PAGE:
Canadian national identity is a much ballyhooed (does Canadian national identity exist?) subject in our pop culture, but to my mind there has always been something that unites Canada. And it is not Molson beer. The true North strong and free: danger, responsibility, risk, and reward.
I know. Last week I was skiing past some bear prints in the snow in the Chic Choc mountains in the Haute Gaspesie with a friend when the weather came in unexpectedly, a bank of fog at the top of Mont Des Loupes. I read the map with my best navigating skills, and a compass, but the map was not declinated to magnetic north, it was simply declinated to grid north and our calculation in descent was slightly off. (Also, the map was published in 2004 and due to global warming the mountain gods had let the beard grow out turning what was tundra on the map into boreal forest: another missing declination.) So what had become an error of feet quickly turned into an error of degrees.
Trapped on the side of the mountain, we could neither go up nor down, so I suggested that we build a camp. I called 911 from my cell phone. I explained that we were lost in the park, and in four connections and in nine minutes we were speaking to a park ranger who told me that he would be to me in three hours with a snowmobile. I didn’t understand how a snowmobile could possibly get to us.
I also phoned someone in Montreal who could communicate with the park on my behalf should my cellphone die, which it did. Being in the “Canadian Wild” knowing that there was someone from “Canadian Civilization” (and furthermore from (”Quebec Civilization”*)) aware of us gave me a strange if not flawed sense of security. Within an hour we had built our snow cave. It was 8’ x 5’ x 3.5’ and it had two air holes at the top. We put our backpacks in the entranceway to stop the cold from coming in, however it was extremely cold due to the moisture. We were cliffed in.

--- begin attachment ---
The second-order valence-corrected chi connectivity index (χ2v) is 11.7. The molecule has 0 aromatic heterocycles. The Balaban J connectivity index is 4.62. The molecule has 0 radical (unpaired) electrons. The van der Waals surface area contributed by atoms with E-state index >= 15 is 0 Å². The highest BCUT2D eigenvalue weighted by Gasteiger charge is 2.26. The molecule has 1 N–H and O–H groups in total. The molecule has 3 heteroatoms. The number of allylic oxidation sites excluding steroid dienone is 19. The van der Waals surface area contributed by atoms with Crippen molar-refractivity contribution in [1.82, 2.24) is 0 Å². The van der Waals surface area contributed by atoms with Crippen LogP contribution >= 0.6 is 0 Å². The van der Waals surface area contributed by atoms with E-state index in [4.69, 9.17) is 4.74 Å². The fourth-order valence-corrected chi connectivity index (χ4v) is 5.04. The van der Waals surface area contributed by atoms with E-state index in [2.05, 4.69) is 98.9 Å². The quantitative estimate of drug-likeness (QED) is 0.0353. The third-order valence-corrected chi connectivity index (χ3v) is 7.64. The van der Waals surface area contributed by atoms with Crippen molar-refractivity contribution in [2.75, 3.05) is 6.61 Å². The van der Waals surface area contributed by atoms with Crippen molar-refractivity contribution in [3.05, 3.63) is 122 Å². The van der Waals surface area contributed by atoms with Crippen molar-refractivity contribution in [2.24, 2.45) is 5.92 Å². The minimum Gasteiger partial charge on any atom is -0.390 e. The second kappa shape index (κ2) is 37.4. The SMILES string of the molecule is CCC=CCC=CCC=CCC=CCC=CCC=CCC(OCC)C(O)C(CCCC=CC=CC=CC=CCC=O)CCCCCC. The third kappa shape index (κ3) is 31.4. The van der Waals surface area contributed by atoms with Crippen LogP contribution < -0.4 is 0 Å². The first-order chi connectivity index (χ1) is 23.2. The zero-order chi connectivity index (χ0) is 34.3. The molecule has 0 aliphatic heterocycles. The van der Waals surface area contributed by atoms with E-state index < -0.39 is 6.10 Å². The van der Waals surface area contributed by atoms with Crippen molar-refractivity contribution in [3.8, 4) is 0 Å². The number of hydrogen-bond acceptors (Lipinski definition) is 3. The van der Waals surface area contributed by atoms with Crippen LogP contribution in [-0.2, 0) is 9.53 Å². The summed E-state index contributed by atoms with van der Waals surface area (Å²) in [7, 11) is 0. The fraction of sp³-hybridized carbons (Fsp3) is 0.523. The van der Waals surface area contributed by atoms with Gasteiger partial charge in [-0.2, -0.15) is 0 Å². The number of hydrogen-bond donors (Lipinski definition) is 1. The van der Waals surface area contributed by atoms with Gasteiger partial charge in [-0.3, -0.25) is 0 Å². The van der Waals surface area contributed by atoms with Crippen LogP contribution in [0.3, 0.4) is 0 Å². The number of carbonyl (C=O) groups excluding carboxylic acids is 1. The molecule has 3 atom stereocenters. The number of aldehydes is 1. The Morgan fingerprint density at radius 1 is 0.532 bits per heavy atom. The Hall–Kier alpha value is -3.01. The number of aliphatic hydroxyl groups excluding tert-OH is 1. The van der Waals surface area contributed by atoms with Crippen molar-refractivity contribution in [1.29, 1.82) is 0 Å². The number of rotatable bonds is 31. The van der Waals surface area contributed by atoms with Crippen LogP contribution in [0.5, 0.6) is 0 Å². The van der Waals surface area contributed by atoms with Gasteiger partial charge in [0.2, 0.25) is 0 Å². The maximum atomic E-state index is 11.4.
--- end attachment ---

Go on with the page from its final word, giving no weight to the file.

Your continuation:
The shivering felt good. It felt like what I imagine it feels for dogs to pant. We were cold and the shivering warmed us up. It was violent shivering, convulsing even.
Upon reflection some days later, I thought that shivering is a very strong metaphor for the Canadian condition. In addition to the “cold” connotation, shiver means to break into many small pieces or splinter; to shatter; to break to pieces by a blow. Shiver me timbers was a form of oath formerly used by sailors and so Canada has been ashiver always, but it is a hearty shiver, a shivering hearth of whimsical community at the very edge of the world.
We descended the wall with the two park rangers who rescued us on snowshoe and were escorted four hours down the cliff and finally over to police snowmobiles at dawn. Beneath the majestic northern edge of the Appalachian range, the snowmobiles ferreted us back to our point of entry into the wilderness; I felt a bit of an epiphany about Canadian national identity then. Industry, necessity, snow, invention, imagination, a white slate, a confederation shivered together by the challenges of the North, of the New World I thought in my delirium on the back of the sled.
* But even within this northern context there remained the Quebec question in my mind. My American friend accompanying me on the trip (an organic farmer in Vermont—a state with its own cottage sovereignty movement) sees the Quebec question as one of political expediency. “What a great country,” he said of Canada, “doesn’t really make sense for anyone to want to leave. But,” he added, “I don’t see anything wrong with threats. Politics is a dirty business all over the world.” Buck up Canada and count your blessings, he seemed to say, yours is god’s country.